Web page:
Financial transaction network SWIFT called on its customers Friday to help it end a string of high-profile banking frauds perpetrated using its network.
The SWIFT network itself is still secure, it insisted in a letter to banks and financial institutions. However, some of its customers have suffered security breaches in their own infrastructure, allowing attackers to fraudulently authorize transactions and send them over the SWIFT network, it said.
That's the best explanation so far for how authenticated instructions were sent from Bangladesh Bank to the U.S. Federal Reserve Bank of New York over the SWIFT network, ordering the transfer of almost US$1 billion. The Fed transferred around $101 million of that before identifying an anomaly in one of the instructions. Only $20 million of that has so far been recovered.
"While customers are responsible for the security of their own environment, security is our top priority and as an industry-owned cooperative we are committed to helping our customers fight against cyber-attacks," SWIFT said in the letter.
SWIFT wants its customers to come forward with information about other fraudulent transfers made using their SWIFT credentials, to help it build a picture of how the attackers are working.
It's making more than a polite request: It reminded its customers that they have an obligation to provide such information under the terms of their contract, and also to help SWIFT identify, investigate, and resolve problems, including by providing diagnostic information following an incident.
SWIFT promised its customers it would share new information about malware or other indicators of compromised systems. It said it would add such information to a restricted section of its website, tacking it on to knowledge base tip number 5020928, "Modus Operandi related to breaches in customer’s environment."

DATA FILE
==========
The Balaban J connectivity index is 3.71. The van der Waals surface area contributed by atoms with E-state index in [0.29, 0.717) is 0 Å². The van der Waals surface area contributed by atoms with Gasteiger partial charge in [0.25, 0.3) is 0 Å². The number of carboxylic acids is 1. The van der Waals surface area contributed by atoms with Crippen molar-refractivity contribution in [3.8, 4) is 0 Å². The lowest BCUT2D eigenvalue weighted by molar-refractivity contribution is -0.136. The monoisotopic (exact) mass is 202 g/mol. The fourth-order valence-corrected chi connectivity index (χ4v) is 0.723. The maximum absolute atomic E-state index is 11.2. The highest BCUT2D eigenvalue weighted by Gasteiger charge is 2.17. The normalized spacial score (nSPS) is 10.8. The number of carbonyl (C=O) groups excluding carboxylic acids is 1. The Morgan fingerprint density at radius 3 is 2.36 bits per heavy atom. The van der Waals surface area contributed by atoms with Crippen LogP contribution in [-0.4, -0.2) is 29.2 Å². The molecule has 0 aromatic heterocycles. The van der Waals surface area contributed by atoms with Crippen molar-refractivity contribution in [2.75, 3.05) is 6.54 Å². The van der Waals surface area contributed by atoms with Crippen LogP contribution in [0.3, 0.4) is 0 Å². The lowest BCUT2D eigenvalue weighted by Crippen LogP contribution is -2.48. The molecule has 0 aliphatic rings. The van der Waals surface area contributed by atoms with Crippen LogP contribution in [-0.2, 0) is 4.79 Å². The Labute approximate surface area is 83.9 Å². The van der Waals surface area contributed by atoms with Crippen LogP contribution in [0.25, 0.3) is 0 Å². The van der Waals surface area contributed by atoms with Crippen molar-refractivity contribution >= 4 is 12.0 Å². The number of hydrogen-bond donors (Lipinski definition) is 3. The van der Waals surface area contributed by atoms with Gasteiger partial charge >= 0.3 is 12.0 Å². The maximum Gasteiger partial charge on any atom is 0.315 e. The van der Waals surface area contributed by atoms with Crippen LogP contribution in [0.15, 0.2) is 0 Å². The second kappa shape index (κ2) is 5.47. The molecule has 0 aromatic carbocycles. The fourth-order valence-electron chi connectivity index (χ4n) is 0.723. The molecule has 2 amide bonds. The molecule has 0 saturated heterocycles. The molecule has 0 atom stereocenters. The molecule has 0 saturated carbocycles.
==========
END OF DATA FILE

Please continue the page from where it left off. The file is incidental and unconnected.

"All new and relevant information related to cyber incidents at customers’ institutions known to us will be posted," SWIFT said in its Friday letter. But customers would do well to search elsewhere, too, as the company has scattered recent information about hacks across its knowledge base.
Tip 5020930, for instance, explains how to tell whether a system has been compromised by malware that prevents the storage of transaction acknowledgements in the default location on disk, one of the most likely explanations for how the Bangladesh heist initially escaped detection.
The tip immediately after that, 5020931, describes "indicators of compromise" to help users identify whether they are impacted by malware corrupting the Master Boot Record from the hard disk followed by a reboot, perhaps offering a hint as to how another recent attack on a SWIFT customer was carried out. "This malware known to SWIFT was designed to destroy the MBR (Master Boot Record) of the disk and reboot the system. After reboot the system does not boot anymore," it says.
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